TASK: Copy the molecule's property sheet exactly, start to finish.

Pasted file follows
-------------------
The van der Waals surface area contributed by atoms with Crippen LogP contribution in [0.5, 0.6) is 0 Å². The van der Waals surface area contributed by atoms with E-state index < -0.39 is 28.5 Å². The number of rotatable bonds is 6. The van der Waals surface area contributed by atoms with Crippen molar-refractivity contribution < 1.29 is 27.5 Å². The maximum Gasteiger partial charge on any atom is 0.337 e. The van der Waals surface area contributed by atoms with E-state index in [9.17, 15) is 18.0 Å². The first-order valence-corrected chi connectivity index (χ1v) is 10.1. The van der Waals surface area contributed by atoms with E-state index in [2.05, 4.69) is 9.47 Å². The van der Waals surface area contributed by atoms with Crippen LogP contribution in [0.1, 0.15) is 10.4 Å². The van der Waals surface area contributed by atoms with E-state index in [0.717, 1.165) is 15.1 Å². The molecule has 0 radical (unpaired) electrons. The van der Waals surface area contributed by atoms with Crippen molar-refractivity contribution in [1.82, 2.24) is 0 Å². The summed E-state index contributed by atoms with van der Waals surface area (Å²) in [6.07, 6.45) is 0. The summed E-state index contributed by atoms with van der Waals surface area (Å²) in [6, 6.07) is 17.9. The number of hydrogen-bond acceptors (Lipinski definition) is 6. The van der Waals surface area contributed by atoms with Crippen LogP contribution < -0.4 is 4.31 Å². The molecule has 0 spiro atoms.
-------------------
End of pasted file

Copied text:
The van der Waals surface area contributed by atoms with Crippen LogP contribution in [0.5, 0.6) is 0 Å². The van der Waals surface area contributed by atoms with E-state index < -0.39 is 28.5 Å². The number of rotatable bonds is 6. The van der Waals surface area contributed by atoms with Crippen molar-refractivity contribution < 1.29 is 27.5 Å². The maximum Gasteiger partial charge on any atom is 0.337 e. The van der Waals surface area contributed by atoms with E-state index in [9.17, 15) is 18.0 Å². The first-order valence-corrected chi connectivity index (χ1v) is 10.1. The van der Waals surface area contributed by atoms with E-state index in [2.05, 4.69) is 9.47 Å². The van der Waals surface area contributed by atoms with Crippen LogP contribution in [0.1, 0.15) is 10.4 Å². The van der Waals surface area contributed by atoms with E-state index in [0.717, 1.165) is 15.1 Å². The molecule has 0 radical (unpaired) electrons. The van der Waals surface area contributed by atoms with Crippen molar-refractivity contribution in [1.82, 2.24) is 0 Å². The summed E-state index contributed by atoms with van der Waals surface area (Å²) in [6.07, 6.45) is 0. The summed E-state index contributed by atoms with van der Waals surface area (Å²) in [6, 6.07) is 17.9. The number of hydrogen-bond acceptors (Lipinski definition) is 6. The van der Waals surface area contributed by atoms with Crippen LogP contribution < -0.4 is 4.31 Å². The molecule has 0 spiro atoms.